Honoring and Using Our Voices

An Online Writing Workshop for Survivors

Starting in Spring 2019

Dates, time and cost yet to be determined

To be put on the “interested” list click here

 Come join us to discover what we each have to express in a timed and guided writing process and share what was written, if you so choose, within a supportive group of survivors.

What we have to say is important and well worth being honored. One way we honor each other’s voices is by actively listening as each member reads their writing. This act of listening, in and of itself both confirms and affirms for narrators that what they have to say is worthy of our undivided attention. And when our circle goes one step further to tell the narrator what has stayed with us, from a piece of their writing, the narrator is given the profound message that their voice has been received and heard.

We adhere strictly to the following guidelines for both maintaining safety and to hold the direction that the writing and responses to it are what is most important:

1. Everyone has a unique voice that deserves to be heard and nurtured. We will be hearing our unique voices through the act of writing.

2. Everything written in the workshop is confidential and voluntary 

3. We respond to each other’s writing with positive comments. We do not give criticism, make suggestions or ask questions.  

- When you are listening, notice what stays with you, what resonates with you. That’s what we will be reflecting back to each writer.

4. We treat all work as fiction: when we comment we refer to the writer as “the narrator.”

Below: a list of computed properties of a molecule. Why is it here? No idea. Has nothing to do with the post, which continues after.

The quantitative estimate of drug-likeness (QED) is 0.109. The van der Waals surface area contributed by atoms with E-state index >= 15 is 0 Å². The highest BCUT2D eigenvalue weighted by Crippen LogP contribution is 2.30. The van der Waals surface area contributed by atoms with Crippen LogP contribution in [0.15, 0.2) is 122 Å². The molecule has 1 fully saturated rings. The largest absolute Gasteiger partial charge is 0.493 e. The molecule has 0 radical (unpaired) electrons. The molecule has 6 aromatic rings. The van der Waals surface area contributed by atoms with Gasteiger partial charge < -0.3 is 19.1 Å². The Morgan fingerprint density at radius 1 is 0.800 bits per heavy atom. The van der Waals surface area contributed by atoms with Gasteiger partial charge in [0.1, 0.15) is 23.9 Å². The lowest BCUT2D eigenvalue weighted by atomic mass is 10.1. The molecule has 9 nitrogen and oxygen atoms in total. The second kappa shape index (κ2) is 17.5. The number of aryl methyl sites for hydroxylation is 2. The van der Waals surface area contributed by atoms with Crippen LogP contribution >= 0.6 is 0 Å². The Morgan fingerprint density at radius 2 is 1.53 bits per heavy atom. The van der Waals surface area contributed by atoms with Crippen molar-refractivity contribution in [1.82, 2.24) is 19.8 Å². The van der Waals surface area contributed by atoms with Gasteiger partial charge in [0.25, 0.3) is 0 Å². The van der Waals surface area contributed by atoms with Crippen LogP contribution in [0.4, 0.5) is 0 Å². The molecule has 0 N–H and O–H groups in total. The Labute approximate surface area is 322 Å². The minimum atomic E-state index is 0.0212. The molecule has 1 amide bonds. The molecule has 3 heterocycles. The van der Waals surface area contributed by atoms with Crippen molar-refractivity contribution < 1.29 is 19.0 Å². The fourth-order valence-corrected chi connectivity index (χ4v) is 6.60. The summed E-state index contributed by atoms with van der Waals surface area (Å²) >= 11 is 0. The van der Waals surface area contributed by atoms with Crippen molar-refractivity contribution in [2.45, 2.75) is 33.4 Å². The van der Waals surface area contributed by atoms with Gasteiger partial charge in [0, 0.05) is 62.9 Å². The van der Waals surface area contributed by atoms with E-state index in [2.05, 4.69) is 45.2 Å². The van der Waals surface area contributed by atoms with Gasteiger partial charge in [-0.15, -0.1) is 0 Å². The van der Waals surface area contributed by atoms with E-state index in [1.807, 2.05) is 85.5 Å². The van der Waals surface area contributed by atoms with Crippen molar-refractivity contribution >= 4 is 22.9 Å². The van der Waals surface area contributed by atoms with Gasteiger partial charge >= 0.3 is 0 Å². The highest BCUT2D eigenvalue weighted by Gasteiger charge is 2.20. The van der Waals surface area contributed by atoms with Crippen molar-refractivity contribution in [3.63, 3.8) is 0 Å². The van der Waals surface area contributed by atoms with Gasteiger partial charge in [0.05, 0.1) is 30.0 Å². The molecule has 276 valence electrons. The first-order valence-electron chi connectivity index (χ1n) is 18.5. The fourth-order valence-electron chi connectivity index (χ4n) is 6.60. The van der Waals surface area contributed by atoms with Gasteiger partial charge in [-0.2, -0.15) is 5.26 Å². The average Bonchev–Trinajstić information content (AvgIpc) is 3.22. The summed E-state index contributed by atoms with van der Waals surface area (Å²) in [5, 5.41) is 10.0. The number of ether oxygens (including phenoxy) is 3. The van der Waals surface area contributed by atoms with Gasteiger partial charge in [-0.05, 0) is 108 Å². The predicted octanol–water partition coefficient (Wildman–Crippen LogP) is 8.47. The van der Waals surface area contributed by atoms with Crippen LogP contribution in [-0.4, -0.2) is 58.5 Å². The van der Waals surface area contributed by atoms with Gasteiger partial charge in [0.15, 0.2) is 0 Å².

5. We don’t assume that someone wants to talk about the experience they have written about. Let them open the subject.

6. While writing within the safe confines of the group may feel therapeutic, this is not a therapy group. Our focus is on finding our voice and articulating our experience through our writing.

7. We treat each other with respect and compassion, bearing in mind that we each bring different experiences, emotions and challenges to this workshop.

P.S. from Donna

I have found the act of reading my writing aloud to be the most effective way, however momentary, to diminish, muffle or sometimes even silence the voice of the critic in the back of my head that is chanting to me: “don’t read what you wrote because ____________ (fill in the blank)

·     it’s stupid

·     it will bore people

·     someone’s feelings will be hurt

·     it’s not as good as what anyone else here wrote

·     they’re going to think you’re weird

·     it will upset someone, or

·     it’s just stupid

The act of reading out loud mostly drowns out the critic so, come on, read us what you wrote.

“A great part of the damage of childhood sexual abuse is the silencing. When you break through the silencing…you chip away at the wall, the prison, which was built around your voice, around your capacity to express yourself.” D. Jenson, Healing My Life from Incest to Joy, page 14.



Next Performance of

What She Knows: One Woman’s Way Through Incest to Joy

Thursday December 6th, 2018 “Creating Resilience from ACEs* to Joyful Advocacy!”

Conference presented by: Building Connections: the Sexual Assault & Mental Health Project

The performance and audience dialogue will be in the morning followed by a writing workshop in the afternoon.

LOCATION:

First Unitarian Universalist Society of Albany 405 Washington Ave, Albany, NY 12206

9:30am- 4:30pm. Registration information will be announced soon and found at www.nyscasa.org and www.mhanys.org

*ACEs refers to Adverse Childhood Experiences

Upcoming Book Readings with Audience Dialogues




  • Wednesday November 7th, Huntington, NY Date & Time TBA